Marc Defant is a tenured professor of geochemistry at the University of South Florida and studies volcanoes and the origin of the continental crust.
Here is the full text of Marc’s talk titled “Why We are Alone in the Galaxy” at TEDxUSF.
I wrote a book about the history of life, and I started noticing when I did my research that there were the statistically improbable events seemingly that had to occur in order for us to get intelligent life here on our planet.
And SETI has been now searching for the extraterrestrial intelligence, they’ve been searching for life for 54 years and they, of course, haven’t found any intelligent life.
And so I got to thinking maybe they weren’t finding it because it’s extremely difficult to occur, evolutionary or whatever.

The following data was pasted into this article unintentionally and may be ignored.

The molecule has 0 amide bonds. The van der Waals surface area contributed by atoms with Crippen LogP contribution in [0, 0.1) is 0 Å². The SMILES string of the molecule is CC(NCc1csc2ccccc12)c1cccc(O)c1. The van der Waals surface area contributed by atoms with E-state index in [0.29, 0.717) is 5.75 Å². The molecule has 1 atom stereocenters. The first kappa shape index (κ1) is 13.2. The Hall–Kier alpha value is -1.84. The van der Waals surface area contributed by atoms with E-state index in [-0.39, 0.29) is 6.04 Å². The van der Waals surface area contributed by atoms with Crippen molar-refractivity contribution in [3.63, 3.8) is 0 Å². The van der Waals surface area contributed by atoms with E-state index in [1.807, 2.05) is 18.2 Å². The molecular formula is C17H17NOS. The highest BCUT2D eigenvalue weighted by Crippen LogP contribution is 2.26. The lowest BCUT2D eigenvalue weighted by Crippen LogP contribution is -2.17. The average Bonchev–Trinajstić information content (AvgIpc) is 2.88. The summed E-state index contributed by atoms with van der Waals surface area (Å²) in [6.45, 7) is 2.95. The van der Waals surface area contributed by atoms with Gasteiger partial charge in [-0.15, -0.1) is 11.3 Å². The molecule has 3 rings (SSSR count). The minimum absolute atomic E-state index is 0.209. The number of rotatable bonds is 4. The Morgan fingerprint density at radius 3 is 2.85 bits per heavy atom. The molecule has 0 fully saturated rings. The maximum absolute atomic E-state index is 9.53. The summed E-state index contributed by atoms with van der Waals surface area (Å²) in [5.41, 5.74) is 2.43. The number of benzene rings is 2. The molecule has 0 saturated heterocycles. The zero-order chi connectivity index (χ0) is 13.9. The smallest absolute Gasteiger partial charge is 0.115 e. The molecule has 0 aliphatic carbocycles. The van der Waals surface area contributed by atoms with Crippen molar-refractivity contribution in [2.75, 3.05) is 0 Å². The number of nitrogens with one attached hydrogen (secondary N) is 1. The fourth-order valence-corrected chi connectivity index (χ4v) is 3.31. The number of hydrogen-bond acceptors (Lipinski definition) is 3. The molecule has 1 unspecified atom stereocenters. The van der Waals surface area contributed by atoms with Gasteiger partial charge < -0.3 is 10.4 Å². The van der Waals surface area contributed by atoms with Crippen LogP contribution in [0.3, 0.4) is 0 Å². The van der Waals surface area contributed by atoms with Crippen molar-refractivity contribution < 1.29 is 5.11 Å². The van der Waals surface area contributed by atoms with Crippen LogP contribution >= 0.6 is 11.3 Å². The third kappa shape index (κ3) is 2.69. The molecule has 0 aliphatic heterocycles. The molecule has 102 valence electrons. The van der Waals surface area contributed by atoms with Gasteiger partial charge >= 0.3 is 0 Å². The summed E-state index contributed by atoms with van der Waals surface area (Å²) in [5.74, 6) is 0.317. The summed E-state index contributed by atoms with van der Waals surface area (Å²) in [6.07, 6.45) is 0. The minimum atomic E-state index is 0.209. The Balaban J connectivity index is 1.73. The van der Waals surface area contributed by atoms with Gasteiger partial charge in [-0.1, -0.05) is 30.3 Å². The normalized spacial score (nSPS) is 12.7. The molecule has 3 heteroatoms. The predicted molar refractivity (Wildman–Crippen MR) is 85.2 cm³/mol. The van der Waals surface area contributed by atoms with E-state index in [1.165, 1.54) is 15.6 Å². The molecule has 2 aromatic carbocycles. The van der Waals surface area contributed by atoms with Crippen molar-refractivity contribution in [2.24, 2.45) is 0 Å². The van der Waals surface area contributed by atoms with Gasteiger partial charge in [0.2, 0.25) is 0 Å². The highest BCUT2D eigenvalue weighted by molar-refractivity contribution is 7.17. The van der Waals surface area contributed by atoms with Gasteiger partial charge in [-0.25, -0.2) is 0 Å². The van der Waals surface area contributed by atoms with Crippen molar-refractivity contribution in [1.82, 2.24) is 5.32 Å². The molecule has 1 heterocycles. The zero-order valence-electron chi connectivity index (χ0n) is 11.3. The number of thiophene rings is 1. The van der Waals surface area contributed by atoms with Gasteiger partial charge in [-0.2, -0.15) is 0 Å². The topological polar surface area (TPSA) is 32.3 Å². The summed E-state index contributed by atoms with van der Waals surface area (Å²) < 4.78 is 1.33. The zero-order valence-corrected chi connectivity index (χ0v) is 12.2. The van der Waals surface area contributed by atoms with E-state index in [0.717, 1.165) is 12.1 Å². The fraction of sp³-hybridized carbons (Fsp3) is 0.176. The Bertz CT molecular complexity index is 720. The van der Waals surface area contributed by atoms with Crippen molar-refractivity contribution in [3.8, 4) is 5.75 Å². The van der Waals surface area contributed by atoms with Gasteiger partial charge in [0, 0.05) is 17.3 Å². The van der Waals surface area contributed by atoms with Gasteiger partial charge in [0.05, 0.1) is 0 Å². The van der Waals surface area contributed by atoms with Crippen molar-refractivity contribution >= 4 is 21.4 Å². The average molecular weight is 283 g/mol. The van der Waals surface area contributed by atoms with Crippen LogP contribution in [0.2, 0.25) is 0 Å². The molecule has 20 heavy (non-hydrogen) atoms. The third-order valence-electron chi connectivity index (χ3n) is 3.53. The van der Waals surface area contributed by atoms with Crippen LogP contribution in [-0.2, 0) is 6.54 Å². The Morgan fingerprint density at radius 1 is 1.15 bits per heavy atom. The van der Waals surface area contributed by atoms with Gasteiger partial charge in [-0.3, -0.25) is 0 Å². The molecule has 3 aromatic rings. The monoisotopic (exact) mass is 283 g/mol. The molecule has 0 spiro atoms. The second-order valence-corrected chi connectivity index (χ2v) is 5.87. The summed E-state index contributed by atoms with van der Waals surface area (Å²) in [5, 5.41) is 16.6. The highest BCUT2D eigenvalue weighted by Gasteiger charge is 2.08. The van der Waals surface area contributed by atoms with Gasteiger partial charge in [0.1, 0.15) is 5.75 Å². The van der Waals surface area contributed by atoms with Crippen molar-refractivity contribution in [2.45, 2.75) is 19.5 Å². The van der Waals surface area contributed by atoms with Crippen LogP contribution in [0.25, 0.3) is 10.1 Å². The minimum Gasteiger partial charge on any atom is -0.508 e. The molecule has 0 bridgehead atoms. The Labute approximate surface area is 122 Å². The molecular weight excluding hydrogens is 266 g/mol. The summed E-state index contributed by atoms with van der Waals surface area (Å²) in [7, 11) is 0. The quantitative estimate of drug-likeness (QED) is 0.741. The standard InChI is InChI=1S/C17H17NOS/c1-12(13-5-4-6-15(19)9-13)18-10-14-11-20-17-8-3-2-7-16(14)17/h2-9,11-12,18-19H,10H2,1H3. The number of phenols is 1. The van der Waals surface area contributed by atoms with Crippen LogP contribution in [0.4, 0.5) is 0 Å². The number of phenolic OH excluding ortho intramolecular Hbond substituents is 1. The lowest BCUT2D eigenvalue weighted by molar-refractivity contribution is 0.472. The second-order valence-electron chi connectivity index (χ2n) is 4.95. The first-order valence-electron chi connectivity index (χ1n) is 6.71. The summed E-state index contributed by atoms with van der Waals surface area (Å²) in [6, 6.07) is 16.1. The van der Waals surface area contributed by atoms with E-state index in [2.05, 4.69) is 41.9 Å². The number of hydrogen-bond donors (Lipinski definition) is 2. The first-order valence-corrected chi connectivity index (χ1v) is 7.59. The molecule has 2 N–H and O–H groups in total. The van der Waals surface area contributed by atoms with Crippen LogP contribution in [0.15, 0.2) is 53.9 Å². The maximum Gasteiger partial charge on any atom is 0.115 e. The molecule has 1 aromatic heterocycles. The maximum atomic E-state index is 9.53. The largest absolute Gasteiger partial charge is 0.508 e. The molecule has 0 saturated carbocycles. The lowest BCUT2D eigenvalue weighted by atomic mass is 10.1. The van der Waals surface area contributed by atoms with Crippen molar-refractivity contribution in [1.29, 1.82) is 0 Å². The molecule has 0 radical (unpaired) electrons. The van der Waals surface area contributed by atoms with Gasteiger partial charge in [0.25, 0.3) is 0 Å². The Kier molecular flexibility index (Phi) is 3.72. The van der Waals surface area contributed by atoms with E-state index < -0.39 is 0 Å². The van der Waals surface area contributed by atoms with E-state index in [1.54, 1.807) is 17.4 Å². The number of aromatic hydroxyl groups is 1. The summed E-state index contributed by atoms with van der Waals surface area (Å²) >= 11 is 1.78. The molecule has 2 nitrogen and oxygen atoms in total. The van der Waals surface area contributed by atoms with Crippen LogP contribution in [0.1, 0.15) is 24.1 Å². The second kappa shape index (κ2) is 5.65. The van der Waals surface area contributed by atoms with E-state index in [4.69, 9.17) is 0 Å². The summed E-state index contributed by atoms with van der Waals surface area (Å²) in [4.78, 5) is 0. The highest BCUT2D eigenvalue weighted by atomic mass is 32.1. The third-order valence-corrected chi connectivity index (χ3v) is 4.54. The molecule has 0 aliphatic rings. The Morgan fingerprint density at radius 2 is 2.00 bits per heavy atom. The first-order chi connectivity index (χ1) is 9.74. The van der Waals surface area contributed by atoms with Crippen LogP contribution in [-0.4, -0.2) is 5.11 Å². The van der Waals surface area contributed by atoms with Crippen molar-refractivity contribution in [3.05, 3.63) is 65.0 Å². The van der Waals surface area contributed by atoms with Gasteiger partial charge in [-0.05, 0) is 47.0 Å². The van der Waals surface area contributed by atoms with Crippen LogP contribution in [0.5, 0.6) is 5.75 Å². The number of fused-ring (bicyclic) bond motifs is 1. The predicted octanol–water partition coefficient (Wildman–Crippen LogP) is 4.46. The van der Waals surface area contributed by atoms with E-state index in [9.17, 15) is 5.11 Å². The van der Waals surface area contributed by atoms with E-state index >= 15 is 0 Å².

So tonight what I’d like to do is, I’d like to give you 3 examples of these statistically improbable events but please keep in mind that there are literally hundreds of these events which need to occur in order to get intelligent life on this planet, in my opinion.
Well, I need to go back to the Big Bang and talk a little bit about the Big Bang Theory, and I hope to god that when I said the Big Bang Theory, the first thing that came to your mind wasn’t the television show, because we’re all in trouble if that’s the case, and it could be a long talk, too.